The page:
How To Maneuver a Vehicle and Drive During Whiteout Conditions
Whiteout conditions can be dangerous if not deadly. With cold weather around the corner, we’re going to cover some basic information on what you need to do when driving in these winter conditions.
For those of you who are unaware of what it is like driving in whiteout conditions, this is a good video that demonstrates just how dangerous it can be.
The most basic rule to follow for your safety before we proceed:
If you do not think you can drive further, pull off to the safest available portion of the shoulder or off the road, hunker down, and wait out the storm. Make sure you have some emergency supplies to survive being stranded in your vehicle.
One of the best things about living in the area that I do is that open stretches of empty road are just that: hardly any traffic at all. This Whiteout caught a lot of people off guard, and they were forced into it to make it home from work (as it began about 4 pm and lasted a few hours). Whiteouts are caused when the snowfall’s effects are exacerbated and strengthened by a strong wind. It is not necessarily a “blizzard,” but the more snowfall the worse it will be when the winds pick up. You cannot see even half a vehicle length in front of you.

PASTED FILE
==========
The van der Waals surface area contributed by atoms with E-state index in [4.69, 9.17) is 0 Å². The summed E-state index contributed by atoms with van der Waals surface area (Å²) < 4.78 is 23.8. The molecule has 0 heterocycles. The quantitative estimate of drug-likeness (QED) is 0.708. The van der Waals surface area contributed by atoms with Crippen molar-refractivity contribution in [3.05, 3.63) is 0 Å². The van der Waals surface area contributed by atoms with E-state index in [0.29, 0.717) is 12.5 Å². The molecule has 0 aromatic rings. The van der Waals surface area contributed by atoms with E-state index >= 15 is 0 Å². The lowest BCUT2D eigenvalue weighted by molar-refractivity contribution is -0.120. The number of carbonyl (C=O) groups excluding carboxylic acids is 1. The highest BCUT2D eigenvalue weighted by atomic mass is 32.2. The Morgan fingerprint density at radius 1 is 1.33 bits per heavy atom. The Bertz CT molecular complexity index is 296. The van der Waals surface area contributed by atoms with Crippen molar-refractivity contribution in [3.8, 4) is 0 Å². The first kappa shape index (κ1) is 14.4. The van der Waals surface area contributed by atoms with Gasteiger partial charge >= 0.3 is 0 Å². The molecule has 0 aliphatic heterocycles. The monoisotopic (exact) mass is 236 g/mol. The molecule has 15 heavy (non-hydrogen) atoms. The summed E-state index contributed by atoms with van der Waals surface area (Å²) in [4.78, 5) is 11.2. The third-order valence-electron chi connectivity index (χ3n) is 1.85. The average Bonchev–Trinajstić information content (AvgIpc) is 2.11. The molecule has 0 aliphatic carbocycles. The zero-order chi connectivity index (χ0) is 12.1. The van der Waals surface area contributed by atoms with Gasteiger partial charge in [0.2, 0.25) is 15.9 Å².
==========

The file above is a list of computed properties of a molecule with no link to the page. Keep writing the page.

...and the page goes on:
How To Drive in a Whiteout
These techniques mentioned here should be practiced before you employ them for real. How do you practice? Find a road that does not have a lot of traffic that is close to your home and take one or two people with you. Take flashlights and attachments that make the flashlight a “colored cone,” preferably red as it stands out in the falling snow the best. Now practice the techniques that we will outline, with one person in the vehicle, and another one as a “control” person to help ensure success by guiding the vehicle from the outside.
Now, let’s begin. This technique can be very dangerous if you do not employ it correctly. For naysayers and law-and-order worshippers, keep in mind: there are such things as mitigating circumstances. If you’re suffering from some kind of injury with no telephone and it’s a life-or-death situation, forget about Officer (Un)Friendly and go for the win…. succeed in your travel.
One of the problems with Whiteouts is with the headlights themselves. The lights reflect off the snowflakes and blind the driver. High-beams are out. Low-beams can also be “out,” and now for the punch line: You can drive through a Whiteout in a controlled manner better without the headlights than with them.
I can see smirks and skeptics gathering the straw now, but before you burn me, hear me out. Try this under normal snowfall conditions. Try it in your neighborhood, or in your driveway…if you are away from the “city glow” at night. Turn off the headlights and look around. You see? You can see. There is enough ambient light in a snowfall to allow you to see…if you follow the key rule:
You must give your eyes time to adjust to the low levels of light.